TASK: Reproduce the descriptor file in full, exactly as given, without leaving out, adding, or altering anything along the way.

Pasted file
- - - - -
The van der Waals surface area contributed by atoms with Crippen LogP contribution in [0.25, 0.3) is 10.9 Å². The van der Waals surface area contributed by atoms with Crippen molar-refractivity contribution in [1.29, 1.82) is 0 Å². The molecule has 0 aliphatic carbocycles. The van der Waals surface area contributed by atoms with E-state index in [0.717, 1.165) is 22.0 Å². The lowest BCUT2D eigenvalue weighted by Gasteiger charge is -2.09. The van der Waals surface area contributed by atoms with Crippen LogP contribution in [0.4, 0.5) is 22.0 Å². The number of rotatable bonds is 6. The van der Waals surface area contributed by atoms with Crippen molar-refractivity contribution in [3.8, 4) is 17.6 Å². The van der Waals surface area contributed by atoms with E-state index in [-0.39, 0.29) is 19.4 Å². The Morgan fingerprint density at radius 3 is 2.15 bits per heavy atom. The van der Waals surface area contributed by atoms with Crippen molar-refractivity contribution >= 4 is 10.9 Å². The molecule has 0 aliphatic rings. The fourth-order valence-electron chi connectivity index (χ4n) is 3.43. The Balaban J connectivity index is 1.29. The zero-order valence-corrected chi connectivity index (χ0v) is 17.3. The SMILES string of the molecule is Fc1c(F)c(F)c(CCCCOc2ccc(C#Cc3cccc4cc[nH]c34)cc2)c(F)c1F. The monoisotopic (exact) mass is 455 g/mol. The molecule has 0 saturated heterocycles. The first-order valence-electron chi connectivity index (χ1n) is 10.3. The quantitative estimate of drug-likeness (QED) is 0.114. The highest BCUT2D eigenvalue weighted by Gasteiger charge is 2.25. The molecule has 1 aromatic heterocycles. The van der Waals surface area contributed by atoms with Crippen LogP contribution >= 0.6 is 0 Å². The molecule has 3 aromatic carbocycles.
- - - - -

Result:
The van der Waals surface area contributed by atoms with Crippen LogP contribution in [0.25, 0.3) is 10.9 Å². The van der Waals surface area contributed by atoms with Crippen molar-refractivity contribution in [1.29, 1.82) is 0 Å². The molecule has 0 aliphatic carbocycles. The van der Waals surface area contributed by atoms with E-state index in [0.717, 1.165) is 22.0 Å². The lowest BCUT2D eigenvalue weighted by Gasteiger charge is -2.09. The van der Waals surface area contributed by atoms with Crippen LogP contribution in [0.4, 0.5) is 22.0 Å². The number of rotatable bonds is 6. The van der Waals surface area contributed by atoms with Crippen molar-refractivity contribution in [3.8, 4) is 17.6 Å². The van der Waals surface area contributed by atoms with E-state index in [-0.39, 0.29) is 19.4 Å². The Morgan fingerprint density at radius 3 is 2.15 bits per heavy atom. The van der Waals surface area contributed by atoms with Crippen molar-refractivity contribution >= 4 is 10.9 Å². The molecule has 0 aliphatic rings. The fourth-order valence-electron chi connectivity index (χ4n) is 3.43. The Balaban J connectivity index is 1.29. The zero-order valence-corrected chi connectivity index (χ0v) is 17.3. The SMILES string of the molecule is Fc1c(F)c(F)c(CCCCOc2ccc(C#Cc3cccc4cc[nH]c34)cc2)c(F)c1F. The monoisotopic (exact) mass is 455 g/mol. The molecule has 0 saturated heterocycles. The first-order valence-electron chi connectivity index (χ1n) is 10.3. The quantitative estimate of drug-likeness (QED) is 0.114. The highest BCUT2D eigenvalue weighted by Gasteiger charge is 2.25. The molecule has 1 aromatic heterocycles. The van der Waals surface area contributed by atoms with Crippen LogP contribution >= 0.6 is 0 Å². The molecule has 3 aromatic carbocycles.